The pound declined for the 11th consecutive day on Friday (10 March), tumbling to a fresh seven-week low against the euro after a mixed set of economic data.
By early afternoon, sterling was 0.41% lower against the euro, trading at €1.1445, after falling below the €1.1450 threshold for the first time since mid-January. Admittedly, the pound gained 0.11% against the dollar and was fetching $1.2169 which, however, was only fractionally above Thursday's seven-week low of $1.2133.
According to the Office for National Statistics, the UK's manufacturing output grew 2.7% year-on-year in January, short of analysts' forecast for a 2.9% growth and lower than an upwardly revised gain of 4.2% recorded in the previous month.
However, overall industrial production grew 3.2% from the previous year in January, in line with expectations but slower than in December 2016. Meanwhile, the construction sector fared better than expected, with output growing 2%, way above the expected 0.2% growth, but slower than the upwardly revised 2.6% expansion recorded in the previous month.
"Although the pound has experienced turbulence in recent months, it has typically weathered data releases such as today's figures," said Paresh Davdra from Rational FX.
"However, investors will be looking closely at signs of things to come, with the Federal Reserve decision next week expected to set the tone for the pound/dollar exchange rate for the foreseeable future.
"Whilst the prospect of uncertainty over Article 50 and the strength of the UK's economy will unsettle the markets, recent optimism over the UK's growth suggest that the pound can continue to endure. Time will tell if the BoE's policy meeting will provide significant support for sterling."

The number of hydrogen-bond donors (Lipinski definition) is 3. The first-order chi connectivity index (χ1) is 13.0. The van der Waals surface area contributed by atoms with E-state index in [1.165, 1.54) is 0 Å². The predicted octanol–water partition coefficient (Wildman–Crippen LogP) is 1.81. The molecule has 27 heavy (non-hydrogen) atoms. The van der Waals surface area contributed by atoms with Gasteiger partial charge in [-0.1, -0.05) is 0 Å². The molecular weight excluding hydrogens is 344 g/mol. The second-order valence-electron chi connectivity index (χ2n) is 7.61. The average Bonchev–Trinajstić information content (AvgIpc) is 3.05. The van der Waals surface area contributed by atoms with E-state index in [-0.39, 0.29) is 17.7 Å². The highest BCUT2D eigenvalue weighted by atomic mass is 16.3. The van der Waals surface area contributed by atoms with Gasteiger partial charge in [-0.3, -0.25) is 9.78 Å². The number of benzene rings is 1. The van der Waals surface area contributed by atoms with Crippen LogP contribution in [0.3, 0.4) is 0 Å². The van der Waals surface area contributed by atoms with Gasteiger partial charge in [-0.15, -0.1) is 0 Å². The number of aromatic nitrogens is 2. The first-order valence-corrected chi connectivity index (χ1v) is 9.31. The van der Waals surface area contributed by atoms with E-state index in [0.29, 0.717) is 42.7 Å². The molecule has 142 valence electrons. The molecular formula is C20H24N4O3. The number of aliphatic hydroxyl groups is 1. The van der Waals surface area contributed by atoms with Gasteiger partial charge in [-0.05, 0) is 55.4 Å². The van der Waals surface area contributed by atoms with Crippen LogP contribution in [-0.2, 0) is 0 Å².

Across the Atlantic, the dollar was on the back foot against most of its rivals, even after a report showed the US economy added more jobs than expected last month, effectively paving the way for the Fed to hike interest rates next month.
According to the US government, the world's largest economy created 235,000 jobs in January, comfortably beating the 200,000 analysts expected, while January's gains were revised up from 227,000 to 238,000.
Meanwhile, the unemployment rate declined from 4.8% in January to 4.7% last month, in line with expectations and only marginally above December's nine-year low of 4.6%.
"Today's US jobs report was more than adequate to justify a rate hike next week, assuming of course that the markets have correctly interpreted the Fed's very deliberate hawkish delivery over the last few weeks," added Craig Erlam, senior market analyst at Oanda.
"It's difficult to find anything to be down about in the jobs report, with job creation being well above the 12 month average and far exceeding what the Fed deems to be good enough."
However, the report failed to boost the dollar. The greenback was 0.25% and 0.56% lower against the Swiss Franc and the Canadian dollar respectively, trading at CHF1.0096 and CAD$1.3435. The dollar was also down against its Australian counterpart and the euro, falling 0.55% and 0.61% respectively, to AUD$1.3248 and €0.9401.
The dollar, however, was 0.23% higher against the yen, fetching ¥115.21.
Naeem Aslam, chief market analyst at Think Markets UK, argued it would be wrong to say that the next week's rate hike was the biggest event for the dollar.
"Going forward, it is the path of future rate hike which is of significant importance, and that will drive the dollar," he said.
"If the job reports keep coming very strong , remember, there is no law that the Fed could only increase the rate three times this year."